Hall of Fame Inductee
Charles Newcomb was a veteran of nearly 50 years "at the traps," according to Sportsmen’s Review. He started competing in 1901 and became one of the most prominent clay-target shooters in the early part of the 20th century, collecting over 1,000 prizes during his career.
Among Newcomb’s accomplishments were winning the World’s Championship Cup in Atlantic City in 1910 and capturing the Clay Target title at the 1915 Grand American in Chicago with 99x100.
The Pennsylvania shooter set two world records. In 1914 he broke 494x500 during a three-day tournament in Pittsburgh. On July 7, 1916, he was part of a record-setting squad of 497x500, besting by one the previous high mark set in 1907.
Newcomb’s first trophy in Pennsylvania state competition came in 1907, when he was a member of the victorious three-man team. In 1914 he won all but one event at the state tournament. Newcomb captured two singles championships in 1915 with 98 and 1918 for 97. He secured the doubles titles in 1931 and ‘33, when he was also the all-around champ.
His numerous other awards included top honors in the 1910 Interstate Association Eastern Handicap plus first-place singles laurels in the 1912 and ‘32 Westy Hogans tournaments. In 1914 he won the Indoor Championship at Madison Square Garden in New York City. That year he was victorious in the Pennsylvania State Challenge Championship and a challenge match at 18 yards with Jesse Griffith.
In 1917 Newcomb was the Canadian National Exhibition champion. At New York Athletic Club tournaments, he collected the top doubles trophy in 1927 and high-gun handicap honors the following year.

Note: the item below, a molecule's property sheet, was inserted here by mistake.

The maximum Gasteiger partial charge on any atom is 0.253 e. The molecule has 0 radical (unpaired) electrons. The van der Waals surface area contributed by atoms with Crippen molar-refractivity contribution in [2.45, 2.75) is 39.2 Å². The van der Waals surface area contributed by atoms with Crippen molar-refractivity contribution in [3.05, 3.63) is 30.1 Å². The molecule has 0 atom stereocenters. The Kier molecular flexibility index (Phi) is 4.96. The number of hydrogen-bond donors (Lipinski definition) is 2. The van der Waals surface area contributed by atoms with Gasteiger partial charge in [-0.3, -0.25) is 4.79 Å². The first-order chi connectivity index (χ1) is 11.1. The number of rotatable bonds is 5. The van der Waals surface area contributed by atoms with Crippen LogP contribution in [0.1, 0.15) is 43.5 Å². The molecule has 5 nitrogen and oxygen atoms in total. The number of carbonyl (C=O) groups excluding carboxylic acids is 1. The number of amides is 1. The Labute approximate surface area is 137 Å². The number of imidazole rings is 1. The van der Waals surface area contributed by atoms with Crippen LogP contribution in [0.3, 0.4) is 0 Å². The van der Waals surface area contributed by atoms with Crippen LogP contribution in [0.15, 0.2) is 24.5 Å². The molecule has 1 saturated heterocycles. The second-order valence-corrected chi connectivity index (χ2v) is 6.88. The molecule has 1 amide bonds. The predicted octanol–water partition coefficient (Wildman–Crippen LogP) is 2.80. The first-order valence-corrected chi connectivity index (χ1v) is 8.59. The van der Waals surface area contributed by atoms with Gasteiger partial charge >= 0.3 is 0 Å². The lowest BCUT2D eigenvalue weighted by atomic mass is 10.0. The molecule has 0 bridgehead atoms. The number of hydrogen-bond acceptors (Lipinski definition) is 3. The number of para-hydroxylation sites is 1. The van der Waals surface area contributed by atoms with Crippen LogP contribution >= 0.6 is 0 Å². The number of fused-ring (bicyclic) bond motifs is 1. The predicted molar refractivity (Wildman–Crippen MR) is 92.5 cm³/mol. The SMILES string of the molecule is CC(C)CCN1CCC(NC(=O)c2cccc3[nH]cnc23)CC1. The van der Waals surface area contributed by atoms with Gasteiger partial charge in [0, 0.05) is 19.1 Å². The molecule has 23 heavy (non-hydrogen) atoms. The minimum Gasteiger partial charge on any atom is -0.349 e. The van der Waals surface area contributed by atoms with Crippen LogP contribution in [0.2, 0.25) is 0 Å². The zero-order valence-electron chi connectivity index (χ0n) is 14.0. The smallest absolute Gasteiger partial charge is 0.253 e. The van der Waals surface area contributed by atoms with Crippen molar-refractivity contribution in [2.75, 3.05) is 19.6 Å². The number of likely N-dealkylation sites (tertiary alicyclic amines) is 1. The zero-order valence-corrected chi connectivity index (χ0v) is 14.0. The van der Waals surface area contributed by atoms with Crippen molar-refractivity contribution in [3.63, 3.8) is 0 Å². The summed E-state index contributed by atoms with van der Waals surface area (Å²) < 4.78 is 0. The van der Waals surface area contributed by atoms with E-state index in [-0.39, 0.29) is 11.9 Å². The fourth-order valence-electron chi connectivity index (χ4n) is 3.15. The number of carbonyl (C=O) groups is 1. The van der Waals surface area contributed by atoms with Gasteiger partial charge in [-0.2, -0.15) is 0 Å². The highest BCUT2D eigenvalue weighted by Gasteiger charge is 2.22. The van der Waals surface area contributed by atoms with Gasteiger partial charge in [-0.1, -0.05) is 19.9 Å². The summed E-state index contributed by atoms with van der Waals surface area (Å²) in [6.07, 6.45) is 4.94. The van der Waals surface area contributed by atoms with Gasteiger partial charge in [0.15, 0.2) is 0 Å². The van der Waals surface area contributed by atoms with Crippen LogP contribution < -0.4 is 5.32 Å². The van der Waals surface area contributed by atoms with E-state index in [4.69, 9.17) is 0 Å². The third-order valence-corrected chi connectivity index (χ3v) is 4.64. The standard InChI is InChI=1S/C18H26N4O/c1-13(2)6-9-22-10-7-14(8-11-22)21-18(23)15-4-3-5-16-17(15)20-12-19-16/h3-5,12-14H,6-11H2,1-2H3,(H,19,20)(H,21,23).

Newcomb held the high state singles averages six times from 1913 to 1922, and his 1913 average of .9527 was second in national ranking. Newcomb also led singles averages in the Philadelphia Trapshooting League four years between 1905 and 1915. He was average leader at several tournaments and clubs, including the Pinehurst Midwinter. Eastern Handicap, Westy Hogans, Southern Handicap, Boston Athletic Club, Quaker City GC, Penn Athletic Club and two state shoots.
Throughout his shooting career, Newcomb was active in the Pennsylvania State Sportsmen’s Association. He was one of the founders of the Quaker City Gun Club of Philadelphia in 1920.
In addition to trapshooting, Newcomb was also a talented basketball player. He was a guard on the Camden Electrics team in the National League, the first organized professional basketball league.
A prominent businessman, Newcomb worked for a large iron and coke firm. He passed away Dec. 19, 1947, at the age of 73. Newcomb, who was known for his dignified style of shooting as well as for how many titles he won, was inducted into the Pennsylvania Trapshooting Hall of Fame in 1991.